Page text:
Nottingham University Hospitals NHS Trust (NUH) has successfully received a grant totalling almost £25m as part of the Public Sector Decarbonisation Scheme, which will be used to install several energy efficient technologies, including the replacement of gas and coal fired boilers. It is estimated that these measures will save the Trust £1.8m a year in energy costs as well as reduce annual carbon emissions by 6645 tonnes. In addition, it will also significantly improve the hospital environment for patients and staff.
The scheme, which was administered by Salix Finance on behalf of the Department for Business Energy and Industrial Strategy (BEIS), provides funding to public sector organisations and assists them in playing their part to reduce carbon emissions and tackle climate change.
NUH received £25m from the scheme to install multiple decarbonisation measures across their estate, including the replacement of gas and coal-fired boilers that provided heating and energy for the City Hospital. Furthermore, the Trust will also undergo the demolition of the old laundry building at the heart of the NUH City Hospital site, opening the area up for future redevelopment whilst construction begins for a new energy centre equipped with power heating and electricity for the hospital.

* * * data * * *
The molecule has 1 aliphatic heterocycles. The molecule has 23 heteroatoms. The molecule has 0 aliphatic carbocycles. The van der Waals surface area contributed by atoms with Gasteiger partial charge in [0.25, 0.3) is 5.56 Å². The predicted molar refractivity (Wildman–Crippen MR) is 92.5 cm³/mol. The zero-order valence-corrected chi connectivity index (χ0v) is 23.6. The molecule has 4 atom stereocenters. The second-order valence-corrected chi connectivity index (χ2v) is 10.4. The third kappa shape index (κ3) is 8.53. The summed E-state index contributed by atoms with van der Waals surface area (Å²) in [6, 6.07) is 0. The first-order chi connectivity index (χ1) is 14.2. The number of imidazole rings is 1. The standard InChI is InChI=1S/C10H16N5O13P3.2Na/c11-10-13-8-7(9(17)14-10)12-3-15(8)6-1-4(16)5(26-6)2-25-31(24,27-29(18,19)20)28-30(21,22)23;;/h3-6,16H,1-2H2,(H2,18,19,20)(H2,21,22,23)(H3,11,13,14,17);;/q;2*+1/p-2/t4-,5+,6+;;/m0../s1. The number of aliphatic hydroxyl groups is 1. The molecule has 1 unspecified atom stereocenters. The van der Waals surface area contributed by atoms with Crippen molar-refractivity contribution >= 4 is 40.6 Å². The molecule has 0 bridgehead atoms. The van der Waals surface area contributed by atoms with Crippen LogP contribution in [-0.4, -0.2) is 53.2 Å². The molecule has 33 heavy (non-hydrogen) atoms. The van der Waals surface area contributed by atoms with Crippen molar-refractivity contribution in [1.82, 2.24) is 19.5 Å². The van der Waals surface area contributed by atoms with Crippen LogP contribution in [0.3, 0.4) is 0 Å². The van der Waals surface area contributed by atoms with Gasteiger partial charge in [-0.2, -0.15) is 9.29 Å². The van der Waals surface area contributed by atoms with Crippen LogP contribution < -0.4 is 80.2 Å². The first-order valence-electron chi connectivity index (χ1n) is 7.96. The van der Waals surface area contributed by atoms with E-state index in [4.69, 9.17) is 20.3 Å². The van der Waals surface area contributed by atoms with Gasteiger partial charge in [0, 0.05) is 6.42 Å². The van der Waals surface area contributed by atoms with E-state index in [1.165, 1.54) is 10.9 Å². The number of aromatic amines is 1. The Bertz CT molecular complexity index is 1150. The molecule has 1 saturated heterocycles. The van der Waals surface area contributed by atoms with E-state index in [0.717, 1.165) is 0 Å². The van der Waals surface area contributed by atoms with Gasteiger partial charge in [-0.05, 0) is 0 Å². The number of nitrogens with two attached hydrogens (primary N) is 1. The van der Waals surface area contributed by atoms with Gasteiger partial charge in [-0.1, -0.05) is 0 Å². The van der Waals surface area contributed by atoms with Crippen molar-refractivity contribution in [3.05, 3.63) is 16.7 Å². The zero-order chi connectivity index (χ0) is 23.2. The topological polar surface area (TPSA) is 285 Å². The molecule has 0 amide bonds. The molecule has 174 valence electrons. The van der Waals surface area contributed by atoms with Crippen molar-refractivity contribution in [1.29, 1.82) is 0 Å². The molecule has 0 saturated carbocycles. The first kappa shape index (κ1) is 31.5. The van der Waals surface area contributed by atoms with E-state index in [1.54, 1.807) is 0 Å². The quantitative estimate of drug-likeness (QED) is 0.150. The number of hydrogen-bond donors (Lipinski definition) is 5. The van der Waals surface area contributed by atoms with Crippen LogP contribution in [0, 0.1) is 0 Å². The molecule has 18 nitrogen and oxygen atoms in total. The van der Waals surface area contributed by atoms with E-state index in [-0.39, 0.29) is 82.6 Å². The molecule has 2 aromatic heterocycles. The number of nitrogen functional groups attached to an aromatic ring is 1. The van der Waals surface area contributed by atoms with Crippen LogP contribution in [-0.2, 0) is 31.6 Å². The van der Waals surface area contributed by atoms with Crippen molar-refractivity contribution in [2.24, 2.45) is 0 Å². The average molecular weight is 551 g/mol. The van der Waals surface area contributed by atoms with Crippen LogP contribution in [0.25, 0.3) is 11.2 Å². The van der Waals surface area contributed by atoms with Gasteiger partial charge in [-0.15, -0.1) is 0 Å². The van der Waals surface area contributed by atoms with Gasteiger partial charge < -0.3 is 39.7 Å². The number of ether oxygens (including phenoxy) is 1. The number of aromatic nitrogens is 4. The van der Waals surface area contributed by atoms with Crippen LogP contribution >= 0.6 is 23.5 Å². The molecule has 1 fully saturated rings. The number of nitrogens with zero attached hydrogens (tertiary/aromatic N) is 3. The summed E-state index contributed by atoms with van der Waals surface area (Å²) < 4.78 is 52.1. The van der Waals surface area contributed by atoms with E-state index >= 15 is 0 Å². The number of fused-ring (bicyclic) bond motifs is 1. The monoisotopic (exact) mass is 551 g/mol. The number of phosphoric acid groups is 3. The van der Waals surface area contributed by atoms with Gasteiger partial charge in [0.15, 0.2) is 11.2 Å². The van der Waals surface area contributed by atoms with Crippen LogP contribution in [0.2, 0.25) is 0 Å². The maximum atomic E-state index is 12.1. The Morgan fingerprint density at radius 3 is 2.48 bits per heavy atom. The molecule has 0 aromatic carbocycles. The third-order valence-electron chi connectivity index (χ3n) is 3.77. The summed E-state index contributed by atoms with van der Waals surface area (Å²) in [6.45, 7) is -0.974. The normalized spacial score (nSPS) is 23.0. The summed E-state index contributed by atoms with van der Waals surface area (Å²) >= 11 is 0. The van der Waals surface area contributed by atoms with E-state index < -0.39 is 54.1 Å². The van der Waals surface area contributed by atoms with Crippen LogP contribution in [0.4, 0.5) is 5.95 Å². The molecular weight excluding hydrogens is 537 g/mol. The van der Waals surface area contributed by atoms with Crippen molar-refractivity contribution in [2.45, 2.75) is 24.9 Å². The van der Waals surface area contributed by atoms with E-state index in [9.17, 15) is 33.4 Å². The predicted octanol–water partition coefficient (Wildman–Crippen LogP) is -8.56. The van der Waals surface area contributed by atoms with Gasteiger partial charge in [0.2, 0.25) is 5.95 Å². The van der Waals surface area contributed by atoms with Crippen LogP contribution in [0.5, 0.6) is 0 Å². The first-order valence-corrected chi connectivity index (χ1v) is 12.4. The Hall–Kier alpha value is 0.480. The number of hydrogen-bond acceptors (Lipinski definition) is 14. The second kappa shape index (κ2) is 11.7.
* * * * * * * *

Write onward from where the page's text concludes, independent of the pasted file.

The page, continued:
The project will include the installation of solar photo voltaic panels, adding a renewable solar energy supply to the Trust, reducing the amount of greenhouse gases consumed. Air source heat pumps will also be fitted around the premises, further lowering emissions and reducing energy costs. In addition, NUH is set to receive Government funding in the second wave of the Health Infrastructure Plan (HIP), which will deliver 40 new hospitals by 2030.
Andrew Chatten, Director of Estates and Facilities at NUH, said: “It’s fantastic news that we’ve been successful in securing this grant funding. We have long wanted to replace the old, inefficient gas-fired boilers on the City Hospital site and remove the coal-fired boilers which were also very damaging for the environment and costly to run. The energy efficient measures we will be able to install in their place will quickly pay for themselves, generating energy savings of around £1.8m per year”.
Sameen Khan, NHS programme manager for Salix Finance, added: “We are pleased that we can support NUH and be a partner in their landmark project. Their commitment to improving patient care, facilities, reducing their carbon footprint and considering the impact they were having on the environment, has been emphasised from the onset of their funding application and relationship with Salix”.
To find out more about the Phase 1 Public Sector Decarbonisation Scheme click here